#LenSpeaks  My first flight to NY without a left meniscus has been glorious. Enjoyed my new status as TSA-Preferred. No shoe removal, no laptop removal, no belt removal, no pocket removal, no line. And an upgrade to Business class gives me my first ever experience with an iPad-like tablet. Now I want one.

#LenSpeaks  I kind of missed the patdown, though.

#LenSpeaks  If American Idol loses any more viewers, they will start showing it on American Airlines flights, which is usually the only place where NBC's Thursday night comedies can be seen.

#LenSpeaks  The problem with Idol is that the judges are now too nice.  I fondly recall the days when Simon would simply say, "you're fat, you're ugly, and you can't sing."

#LenSpeaks  I started playing "Words with Enemies."  My first two words..."screw" and "you."

#LenSpeaks  Maybe I should challenge Alec Baldwin to a game.  No, wait, the flight attendant just told me to power down.

#LenSpeaks  On two cross country flights, the disgusting trend continues.  People walking into a plane bathroom without their shoes on.

#LenSpeaks  These are the same idiots who insist on using hand sanitizers ten times a day.

#LenSpeaks  Yeah, the economy is really improving.  My friends, who have been out of work for a year or more, are no longer considered unemployed.  That's because their benefits ran out.

#LenSpeaks  Meanwhile, was there any more stupid sight than seeing Obama sing a jam set with Jimmy Fallon on "Late Night?"  The dignity of the office reaches its lowest point ever.

#LenSpeaks  Obama is trying to appeal to the younger demos.  So, he was on the right show.  There are about ten of them watching that piece of junk.

#LenSpeaks  When can we get the President on the Fear Factor?  I'd love to see him submerged in a hole full of snakes.  Oh, wait, he'd probably be at home there.

#LenSpeaks  Both the Mets and the Dodgers have gotten off to good starts.  Uh oh, the inevitable fall will be ugly.

#LenSpeaks  Citi Field is growing on me.  It's very roomy.  But, then again, that's what happens when nobody goes to the games.

#LenSpeaks  I'm taking a poll.  Who has more fans?  The Mets or Oprah Winfrey's TV network?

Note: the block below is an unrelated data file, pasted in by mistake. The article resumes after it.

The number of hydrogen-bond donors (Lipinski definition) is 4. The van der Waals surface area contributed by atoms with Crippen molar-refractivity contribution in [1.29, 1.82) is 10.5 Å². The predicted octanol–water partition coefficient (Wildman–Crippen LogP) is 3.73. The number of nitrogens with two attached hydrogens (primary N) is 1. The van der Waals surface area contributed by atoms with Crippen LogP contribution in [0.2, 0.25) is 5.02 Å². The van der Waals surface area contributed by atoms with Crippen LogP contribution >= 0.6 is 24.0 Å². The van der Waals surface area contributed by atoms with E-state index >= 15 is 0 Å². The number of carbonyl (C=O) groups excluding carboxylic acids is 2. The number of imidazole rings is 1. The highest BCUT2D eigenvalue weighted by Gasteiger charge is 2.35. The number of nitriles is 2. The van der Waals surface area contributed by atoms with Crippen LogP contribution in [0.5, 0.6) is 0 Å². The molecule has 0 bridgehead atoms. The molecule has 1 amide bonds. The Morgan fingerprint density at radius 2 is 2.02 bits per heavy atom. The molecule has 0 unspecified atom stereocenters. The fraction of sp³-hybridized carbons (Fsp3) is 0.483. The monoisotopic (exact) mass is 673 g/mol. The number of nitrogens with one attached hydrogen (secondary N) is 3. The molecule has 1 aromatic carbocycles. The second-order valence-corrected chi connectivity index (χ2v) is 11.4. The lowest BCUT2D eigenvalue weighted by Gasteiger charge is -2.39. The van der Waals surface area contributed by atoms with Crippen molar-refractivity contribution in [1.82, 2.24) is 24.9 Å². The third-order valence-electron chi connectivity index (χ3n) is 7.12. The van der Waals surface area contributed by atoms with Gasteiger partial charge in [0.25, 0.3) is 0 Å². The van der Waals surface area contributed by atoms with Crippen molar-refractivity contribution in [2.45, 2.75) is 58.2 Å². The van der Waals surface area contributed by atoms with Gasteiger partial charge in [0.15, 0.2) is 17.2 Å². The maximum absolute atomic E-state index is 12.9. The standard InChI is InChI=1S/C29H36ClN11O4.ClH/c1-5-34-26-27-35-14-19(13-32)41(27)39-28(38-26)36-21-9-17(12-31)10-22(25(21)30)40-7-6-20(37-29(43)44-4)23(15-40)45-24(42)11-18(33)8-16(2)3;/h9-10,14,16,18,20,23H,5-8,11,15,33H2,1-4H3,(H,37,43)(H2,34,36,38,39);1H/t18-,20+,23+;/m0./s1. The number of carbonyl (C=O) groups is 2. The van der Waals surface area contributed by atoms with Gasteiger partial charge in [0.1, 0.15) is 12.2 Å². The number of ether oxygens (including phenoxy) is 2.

#LenSpeaks  The results are in.  The Mets have more.  They're at least in double figures.

#LenSpeaks  Maury Wills sitting two rows away from me at the Dodger home opener. I wanted to ask if he was still in touch with Doris Day.

Dinner last night:  Grilled hamsteak, corn, and beets.

Thursday, April 26, 2012

And the Winner Is...


I would have loved to have experienced Broadway in the 40s and 50s.  When you actually dressed to go to the theater.  When real stars and actors flocked to appear on the Great White Way time and time and again.  When there were no tourists bringing bags of potato chips into the Belasco Theater.

I can dream a little, can't I?  Well, on Tuesday, my dream became a bit of a reality for about two and a half hours.  I was seemingly transported back to the golden age of Broadway.  Even though I wasn't dressed in a suit.  And, luckily, there were no slobs around me munching on cans of Pringles.

Such were the magical powers of this latest revival.  Gore Vidal's "The Best Man."  Written over fifty years ago, yet it still looks shiny new in this latest reincarnation at the Schoenfeld Theater, which used to be the Golden Theater.  While the Broadway theater names may change, this play manages to live on gloriously.

Look at the poster above and marvel at the assemblage of talent on one stage.  How does this happen on Broadway in 2012?  Well, it's a limited engagement so the stars involved are happy to commit to such an endeavor for a short amount of time.  And those of us in the audience were truly the lucky ones.  This may just have been my most rewarding night seeing a non-musical production on Broadway.  It was that wondrous.

Back in 1964, Hollywood took this play and turned it into a film, which previously was my only exposure to the tale.  And I have loved the movie whenever I have caught up to it on Turner Classic Movies.  But, the play itself is infinitely better.  Funnier.  More intimate.  And more likely to pack a solid punch when you least expect it.

So, if you haven't seen the film on TCM, "The Best Man" tells us all about a national political convention where two candidates are deadlocked for the nomination to run for President.  You don't know the political party, but that's not needed.  Whatever side of the aisle it is, the dirty dealings are the same.  Indeed, such treachery is truly universal.

Set in 1960, playwright Gore Vidal might have been basing this all on that year's Democratic convention, which ultimately sent John F. Kennedy to the White House.  But, as I surveyed the two candidates in this play, I couldn't help but compare it all to the battle between Hillary Clinton and Barack Obama for the 2008 Presidential nomination.  One candidate feels it's their divine right to get the nod.  The other candidate is a complete product of a marketing department.  Flash and glitz and little else.  With even more timely references throughout the play about taxing the rich and class warfare, you would think this drama was written last week.